Boeing Just Delivered The First ‘Orca’ Extra-Large Underwater Drone

In a groundbreaking development for naval technology, Boeing has officially delivered the first of its Orca extra-large unmanned undersea vehicles (XLUUVs) to the U.S. Navy.

Boeing’s long-anticipated delivery of the Orca, a fully autonomous uncrewed underwater vehicle (UUV), stands as a pinnacle in a journey that spans over a decade of innovation. Derived from the private venture Echo Voyager and evolving from earlier UUV concepts, the Orca boasts an impressive modular design, offering versatility for a range of mission requirements.

Originally envisioned as part of a program awarding development contracts for XLUUVs to Boeing and Lockheed Martin in 2017, the Orca faced setbacks and cost overruns. Delays, highlighted in a Government Accountability Office (GOA) report, were attributed to unaddressed design differences, necessitating component redesign and the disruptive impact of the COVID-19 pandemic. Despite these challenges, Boeing successfully completed acceptance testing in December, and today’s delivery signifies a pivotal moment.

Weighing 80 tons and measuring 85 feet in length, the Orca’s modular design provides a platform for various mission capabilities. Equipped with essential features such as guidance systems, autonomy, and a distinctive extendable mast for satellite connectivity, the Orca demonstrates adaptability for diverse operational scenarios.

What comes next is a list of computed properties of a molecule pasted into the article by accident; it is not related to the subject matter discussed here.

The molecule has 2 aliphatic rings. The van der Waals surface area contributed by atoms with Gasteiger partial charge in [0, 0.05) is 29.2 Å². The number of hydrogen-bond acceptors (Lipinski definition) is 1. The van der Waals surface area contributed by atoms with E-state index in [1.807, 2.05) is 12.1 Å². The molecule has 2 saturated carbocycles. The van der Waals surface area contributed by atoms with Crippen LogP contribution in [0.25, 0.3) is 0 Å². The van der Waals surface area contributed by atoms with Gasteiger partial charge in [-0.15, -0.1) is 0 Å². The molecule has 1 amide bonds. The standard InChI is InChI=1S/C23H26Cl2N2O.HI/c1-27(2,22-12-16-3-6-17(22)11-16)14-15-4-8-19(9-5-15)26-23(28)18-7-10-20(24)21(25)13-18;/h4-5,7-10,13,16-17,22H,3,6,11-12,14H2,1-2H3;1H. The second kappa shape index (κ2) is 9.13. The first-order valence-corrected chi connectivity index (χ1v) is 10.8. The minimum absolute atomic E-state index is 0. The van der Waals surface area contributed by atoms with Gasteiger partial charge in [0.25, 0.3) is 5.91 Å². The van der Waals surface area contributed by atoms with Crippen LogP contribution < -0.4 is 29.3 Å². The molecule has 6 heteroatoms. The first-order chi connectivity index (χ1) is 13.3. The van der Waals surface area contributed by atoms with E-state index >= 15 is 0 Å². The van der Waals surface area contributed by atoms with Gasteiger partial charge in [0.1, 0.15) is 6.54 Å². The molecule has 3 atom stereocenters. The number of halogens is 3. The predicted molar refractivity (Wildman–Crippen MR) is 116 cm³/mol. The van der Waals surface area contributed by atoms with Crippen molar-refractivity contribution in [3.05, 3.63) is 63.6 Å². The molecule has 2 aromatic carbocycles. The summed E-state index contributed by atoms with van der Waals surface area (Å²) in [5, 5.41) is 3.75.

At the heart of its design lies a 34-foot-long payload section, capable of supporting an eight-ton payload capacity. Initially intended for mine dispensing, the Navy envisions future applications, including minesweeping, electronic warfare, undersea surveillance, and mapping the ocean floor with synthetic aperture sonar.

The Orca’s hybrid diesel-electric propulsion system, complemented by lithium-ion batteries, ensures extended underwater operations at silent cruising speeds of around three knots. The unconventional shrouded propulsor adds to its silent and efficient movement underwater. Despite its size, the launch method for the Orca remains under consideration, with possibilities including deployment from large surface ships or piers, as Naval News suggests.

As the U.S. Navy seeks a diverse range of unmanned undersea vehicles (UUVs), the Orca fills a crucial gap, bridging the divide between medium and extra-large UUVs. Its potential applications span from targeting enemy shipyards to conducting high-risk operations such as mine deployment in narrow waterways.

In a rapidly evolving maritime landscape increasingly dominated by uncrewed platforms, the Orca’s delivery marks a pivotal moment. As nations invest heavily in uncrewed underwater vehicles, the Orca positions itself as a formidable asset, ushering in a new era of autonomous naval capabilities.

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